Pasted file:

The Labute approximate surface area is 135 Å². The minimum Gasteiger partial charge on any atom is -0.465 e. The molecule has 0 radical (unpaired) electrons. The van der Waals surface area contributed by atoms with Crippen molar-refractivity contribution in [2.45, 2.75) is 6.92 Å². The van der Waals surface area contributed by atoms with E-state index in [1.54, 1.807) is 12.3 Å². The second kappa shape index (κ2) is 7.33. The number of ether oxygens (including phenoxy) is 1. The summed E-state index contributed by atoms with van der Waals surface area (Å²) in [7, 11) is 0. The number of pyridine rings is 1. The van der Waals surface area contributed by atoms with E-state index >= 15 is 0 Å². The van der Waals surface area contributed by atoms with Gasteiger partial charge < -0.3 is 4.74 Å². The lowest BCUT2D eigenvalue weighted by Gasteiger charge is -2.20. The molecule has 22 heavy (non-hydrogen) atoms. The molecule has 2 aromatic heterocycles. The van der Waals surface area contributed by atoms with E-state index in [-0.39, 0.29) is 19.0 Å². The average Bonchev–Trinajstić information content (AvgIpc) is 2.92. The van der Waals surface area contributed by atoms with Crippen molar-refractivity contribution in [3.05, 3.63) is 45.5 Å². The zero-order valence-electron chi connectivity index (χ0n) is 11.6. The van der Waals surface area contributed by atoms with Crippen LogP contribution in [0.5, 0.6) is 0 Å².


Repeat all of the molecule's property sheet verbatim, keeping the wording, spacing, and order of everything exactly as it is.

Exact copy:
The Labute approximate surface area is 135 Å². The minimum Gasteiger partial charge on any atom is -0.465 e. The molecule has 0 radical (unpaired) electrons. The van der Waals surface area contributed by atoms with Crippen molar-refractivity contribution in [2.45, 2.75) is 6.92 Å². The van der Waals surface area contributed by atoms with E-state index in [1.54, 1.807) is 12.3 Å². The second kappa shape index (κ2) is 7.33. The number of ether oxygens (including phenoxy) is 1. The summed E-state index contributed by atoms with van der Waals surface area (Å²) in [7, 11) is 0. The number of pyridine rings is 1. The van der Waals surface area contributed by atoms with E-state index >= 15 is 0 Å². The van der Waals surface area contributed by atoms with Gasteiger partial charge < -0.3 is 4.74 Å². The lowest BCUT2D eigenvalue weighted by Gasteiger charge is -2.20. The molecule has 22 heavy (non-hydrogen) atoms. The molecule has 2 aromatic heterocycles. The van der Waals surface area contributed by atoms with E-state index in [-0.39, 0.29) is 19.0 Å². The average Bonchev–Trinajstić information content (AvgIpc) is 2.92. The van der Waals surface area contributed by atoms with Crippen molar-refractivity contribution in [3.05, 3.63) is 45.5 Å². The zero-order valence-electron chi connectivity index (χ0n) is 11.6. The van der Waals surface area contributed by atoms with Crippen LogP contribution in [0.5, 0.6) is 0 Å².